Radio host and arch-conservative Rush Limbaugh said that President Barack Obama was ‘hoping’ that Hurricane Irene would become a major catastrophe and that most of the mainstream media over-hyped the magnitude of the storm in order to boost Obama and push the leftist agenda.”
“The hysterical reporting on Irene? They couldn’t wait for this storm. I'll guarantee you Obama was hoping this was going to be a disaster as another excuse for his failing economy, Limbaugh said on his show Monday (the nation’s number one radio program).
If he's out there blaming tsunamis, blaming earthquakes, this one [was] made to order, but it just didn't measure up.
Limbaugh also fired some volleys at the mainstream media for their coverage of the storm.
You know how the media lies, how politicized everything is to push the leftist agenda, he said.
You know how the media distorts.
Limbaugh added: “Politics is part of everything. The weather's been politicized; the climate's been politicized; hurricane track forecasts have been politicized.”
The radio multi-millionaire said he was in Hawaii during the storm and worried about his oceanfront home in Florida.
He stated: “I was over in Hawaii, and they said, 'Okay, Hurricane Irene,' and start the first tracks, and I looked at it because if it's gonna target my house I gotta leave Hawaii early and come home and get the family out. So I'm looking at it and, lo and behold, on the first day or two of the track, dead hit Palm Beach. I said, 'Okay, we're out of the woods. Ain't gonna happen.' I know damn well it is not gonna happen. They're gonna move that track, they're gonna be moving it east. I am looking at hurricane models and they've got the track on the far left side of the model guidance, they've gotta have this track over land, over populated areas to get people to pay attention to it. After Hurricane Katrina, everybody is just on politically correct alert, fearful.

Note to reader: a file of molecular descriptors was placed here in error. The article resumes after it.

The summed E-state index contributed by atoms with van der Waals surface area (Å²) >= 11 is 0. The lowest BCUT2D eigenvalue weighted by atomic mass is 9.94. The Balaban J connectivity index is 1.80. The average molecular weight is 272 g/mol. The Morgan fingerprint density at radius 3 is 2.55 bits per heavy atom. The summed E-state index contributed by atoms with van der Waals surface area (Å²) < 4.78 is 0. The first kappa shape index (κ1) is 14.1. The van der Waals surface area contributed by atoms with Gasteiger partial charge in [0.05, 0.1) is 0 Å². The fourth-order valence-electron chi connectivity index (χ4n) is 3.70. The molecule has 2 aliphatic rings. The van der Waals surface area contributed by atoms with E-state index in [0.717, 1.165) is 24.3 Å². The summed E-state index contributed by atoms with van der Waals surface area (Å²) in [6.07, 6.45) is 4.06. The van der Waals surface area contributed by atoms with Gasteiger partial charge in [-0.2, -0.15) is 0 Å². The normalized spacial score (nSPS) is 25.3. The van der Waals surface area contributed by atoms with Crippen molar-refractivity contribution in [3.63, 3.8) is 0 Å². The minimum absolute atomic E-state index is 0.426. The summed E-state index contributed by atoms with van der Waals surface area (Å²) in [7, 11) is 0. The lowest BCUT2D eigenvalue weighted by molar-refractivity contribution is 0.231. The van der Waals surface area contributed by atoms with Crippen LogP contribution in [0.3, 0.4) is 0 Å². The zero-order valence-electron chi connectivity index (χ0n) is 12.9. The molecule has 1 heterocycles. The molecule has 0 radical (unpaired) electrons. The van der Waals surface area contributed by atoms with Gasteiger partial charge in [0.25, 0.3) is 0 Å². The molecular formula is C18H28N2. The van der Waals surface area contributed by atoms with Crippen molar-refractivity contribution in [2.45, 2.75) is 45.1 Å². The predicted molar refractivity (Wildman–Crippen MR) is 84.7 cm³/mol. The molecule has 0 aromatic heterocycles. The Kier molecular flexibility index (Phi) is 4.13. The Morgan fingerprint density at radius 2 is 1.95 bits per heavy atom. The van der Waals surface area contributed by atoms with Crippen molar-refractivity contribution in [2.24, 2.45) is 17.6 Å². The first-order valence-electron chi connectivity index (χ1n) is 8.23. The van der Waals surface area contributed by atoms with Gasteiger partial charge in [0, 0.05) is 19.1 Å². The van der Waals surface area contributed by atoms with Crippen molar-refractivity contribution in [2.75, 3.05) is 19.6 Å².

Limbaugh was amused that Ray Nagin, the former mayor of New Orleans during the Katrina disaster, was used as a commentator during the Irene hurricane on TV.
“Television networks went out and actually got Ray Nagin as a preparedness expert to advise other communities in the path of Hurricane Irene what to do to get ready. What's he gonna tell 'em? ‘Leave your school buses parked so that they get flooded?,’” Limbaugh said.
He also claimed the coverage of the storm was designed to promote the premise of global warming.
“The New York Times is trying to say that this violent hurricane is indeed indicative of global warming. It was a tropical storm when it left New York,” Limbaugh noted.
“I have friends in Connecticut. They were bull's-eye in the path and they're out there waiting for the winds and they're waiting for the winds and there weren't any winds and they finally went out and they staged some pictures of barely holding on to lampposts and so forth. There wasn't any wind. It was a rainstorm and there was a lot of flooding and there were deaths associated with it, but the hype, folks, I'll tell you what this was. It was a lesson, if you pay any attention to this, the hype, the desire for chaos, I mean literally, the media desire for chaos was a great learning tool, this was a great illustration of how all of the rest of the media in news, in sports, has templates and narratives and exaggerates beyond reality, creating fear so as to create interest.”
Limbaugh then went after CNN.
“Anderson Cooper, I think we got sound bites somewhere, I got so many sound bites, no way I can keep track of what's where here, but there's a sound bite we have of Anderson Cooper in a light rain being told by Jacqui Jeras, the weather babe at CNN, that he is in the worst of the hurricane and he's like, ‘Really? I mean it's barely raining here.’ ‘Yeah, well, Anderson, you're in the worst of it there,’ and he can't believe it.”
Limbaugh concluded: Folks, it was a national embarrassment, the hype over this hurricane.